BOOK REVIEW Published in Volume 61, 2013
HEMCHAND GOSSAI, Barrenness and Blessing: Abraham, Sarah, and the Journey of Faith (Cambridge, UK: The Lutterworth Press, 2010). Pp. xiii+122. Paperback. £15.00.
In this slim volume, Hemchand Gossai develops a biblical theology/spirituality based on the ancestral narratives of Genesis. Noting that the journey of Abraham and Sarah begins with barrenness, he considers barrenness as a metaphor for the way in which God proceeds from points of challenge to bring hope. To explore a tension between challenge and hope, the book is divided into six chapters: the first three explore challenge (around themes of barrenness,
wilderness and wrestling with God and self); the second three explore hope (around themes of promise, blessing and fulfilment).
The first chapter begins with a focus on Sarah, Rebekah, Hagar and the daughters of Lot then considers Genesis 15–16. Although barrenness appears to be the end of the story, or certain possibilities within a story, it is not the end of God's story. Although rightly noting the links between barrenness, dislocation and landlessness in the migration narratives, Gossai tends to overextend the metaphor of barrenness and claims for its Genesis usage universal applications. Some aspects of the text of Genesis 12, such as the land’s prior habitation, are noted, but there is no comment on their problematic aspects for other than Abraham and Sarah. At times, it feels as though Gossai imports an idea of God into the narrative rather than allowing the character of God to emerge from the ancestral story. While the discussion of Abraham’s passing Sarai off as his sister ignores questions of endogamy versus exogamy, Gossai’s reading of the consequences of Abraham’s action for ‘the other’ is well nuanced.
The second chapter focuses on wilderness and offers a good treatment of the Hagar narratives, showing an understanding of the relations of power involved between Sarah and Hagar. Gossai focuses on the action of God, “that God will function in any and all settings, environments, and circumstances” … “not dependent on the structures and constriction created and concretised by humans” (24). The discussion of the daughters of Lot, also well nuanced, is not dismissive of the daughters’ unorthodox actions in Genesis 19, but offers a sensitive reading of the “lack” (and violence) that characterises their experience of Lot’s fatherhood.
The third chapter works with the idea of wrestling, suggesting that wrestling with God and with self pervades the ancestral narratives, not only Jacob’s encounter at Bethel. God wrestles with God prior to Abraham wrestling with God on behalf of others (Gen 18:16–33). In Gen 19, where Lot wrestles for himself, his lack of discernment leads to disaster. Gossai argues, “the alternative to wrestling with God is more devastating and costly than wrestling with God” (56). Toward the close of the chapter, he considers Genesis 32 and sets this briefly in dialogue with Levinas: “a face-to-face encounter with God brings with it ethical obligations with the human other” (59). In the end wrestling with God “is not to know fully the mysteries of God” (62).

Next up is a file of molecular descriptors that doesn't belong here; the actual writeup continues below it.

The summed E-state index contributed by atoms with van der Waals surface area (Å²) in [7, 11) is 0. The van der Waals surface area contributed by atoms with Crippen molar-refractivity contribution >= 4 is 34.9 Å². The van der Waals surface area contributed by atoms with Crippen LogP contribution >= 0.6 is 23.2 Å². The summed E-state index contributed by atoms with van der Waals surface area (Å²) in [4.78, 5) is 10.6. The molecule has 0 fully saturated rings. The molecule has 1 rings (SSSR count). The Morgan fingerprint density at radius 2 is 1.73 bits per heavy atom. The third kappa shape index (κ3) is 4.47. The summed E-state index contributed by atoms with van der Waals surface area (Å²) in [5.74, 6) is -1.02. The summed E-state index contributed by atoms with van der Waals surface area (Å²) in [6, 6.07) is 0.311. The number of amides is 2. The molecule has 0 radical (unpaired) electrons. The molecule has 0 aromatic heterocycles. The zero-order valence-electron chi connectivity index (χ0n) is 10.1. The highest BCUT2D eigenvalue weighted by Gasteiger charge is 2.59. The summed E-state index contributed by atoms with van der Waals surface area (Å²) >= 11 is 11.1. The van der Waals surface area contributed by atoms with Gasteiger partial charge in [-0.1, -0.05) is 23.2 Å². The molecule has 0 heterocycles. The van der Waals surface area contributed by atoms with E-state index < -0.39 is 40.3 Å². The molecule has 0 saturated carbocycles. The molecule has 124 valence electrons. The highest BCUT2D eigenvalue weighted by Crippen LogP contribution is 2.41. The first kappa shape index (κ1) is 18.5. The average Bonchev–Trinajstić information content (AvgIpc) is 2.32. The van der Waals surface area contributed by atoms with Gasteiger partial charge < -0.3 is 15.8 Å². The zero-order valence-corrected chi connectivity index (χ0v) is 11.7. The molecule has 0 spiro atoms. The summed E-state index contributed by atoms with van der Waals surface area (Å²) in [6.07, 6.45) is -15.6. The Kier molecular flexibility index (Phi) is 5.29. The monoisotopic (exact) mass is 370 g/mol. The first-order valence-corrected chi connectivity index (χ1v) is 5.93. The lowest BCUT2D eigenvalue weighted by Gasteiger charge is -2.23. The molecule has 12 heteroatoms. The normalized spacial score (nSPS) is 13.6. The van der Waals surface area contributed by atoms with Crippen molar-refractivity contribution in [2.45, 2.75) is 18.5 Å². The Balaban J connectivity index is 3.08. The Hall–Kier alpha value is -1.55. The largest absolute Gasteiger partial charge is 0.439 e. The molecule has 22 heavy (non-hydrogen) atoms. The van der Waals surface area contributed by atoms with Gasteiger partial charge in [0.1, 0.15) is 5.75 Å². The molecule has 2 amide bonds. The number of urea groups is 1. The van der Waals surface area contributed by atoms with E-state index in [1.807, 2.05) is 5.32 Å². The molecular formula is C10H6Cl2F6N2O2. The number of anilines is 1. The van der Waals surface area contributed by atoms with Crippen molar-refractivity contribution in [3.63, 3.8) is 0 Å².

The remaining chapters move from challenge to hope. Under the title of “the hope of promise” Chapter 4 looks at Genesis 20, ‘hope in the midst of mistrust,” Genesis 21, “hope in the right season,” and Genesis 32–33, “hope in reconciliation.” Gossai notes the way Abraham’s words and actions, the promise and his response to the promise, impact on others. Interesting is Gossai’s reading of the characterisation of Abimelech as unsettling expectations. In considering the hope for both brothers, Ishmael and Isaac, there is telling juxtaposition of the threat to each, with Ishmael’s dying of thirst in Genesis 21 juxtaposed with Isaac about to be sacrificed in Genesis 22. The discussion of the hope of promise ends on the cautionary note that it is futile to attempt to “circumvent God” (80).
The fifth chapter considers the “hope of blessing” through “blessing for the journey,” focusing on Genesis 12, “blessing that divides” (Gen 25:19–34), “this and other worldly blessing” (Gen 26), and “longing for blessing” (Gen 27). Blessing, Gossai argues, “compels us to trust God more than we distrust the ‘other’” (87). Subtly, Gossai challenges those who imagine that blessedness can be earned or controlled. He writes: “The biblical story reminds us that, finally, to be blessed is not necessarily to have ‘stuff’” (81).
There has been a recurring focus on two things: the efficacy of the word and the future. The final chapter “the hope of fulfilment,” however, is largely a reflection on “being put to the test,” through a consideration of the sacrifice of Isaac in Genesis 22. Gossai remarks on the shocking nature of the narrative, the voicelessness of the servants and Isaac, the failure of Abraham to speak back to God, and the inscrutability of God. In the interplay of challenge and hope, the hope of promise and blessing is interrupted by further challenge.
Gossai’s Barrenness and Blessing covers well-travelled ground in readings of the ancestral narratives of Genesis, but does so with some awareness of issues of power and voice and with a critical ear to certain problematic assumptions of Christendom. The book has no footnotes or endnotes, but includes a very short bibliography at the end. It is less a book for scholars than for an educated lay readership and perhaps entry level undergraduates.
Monash University and MCD University of Divinity, Melbourne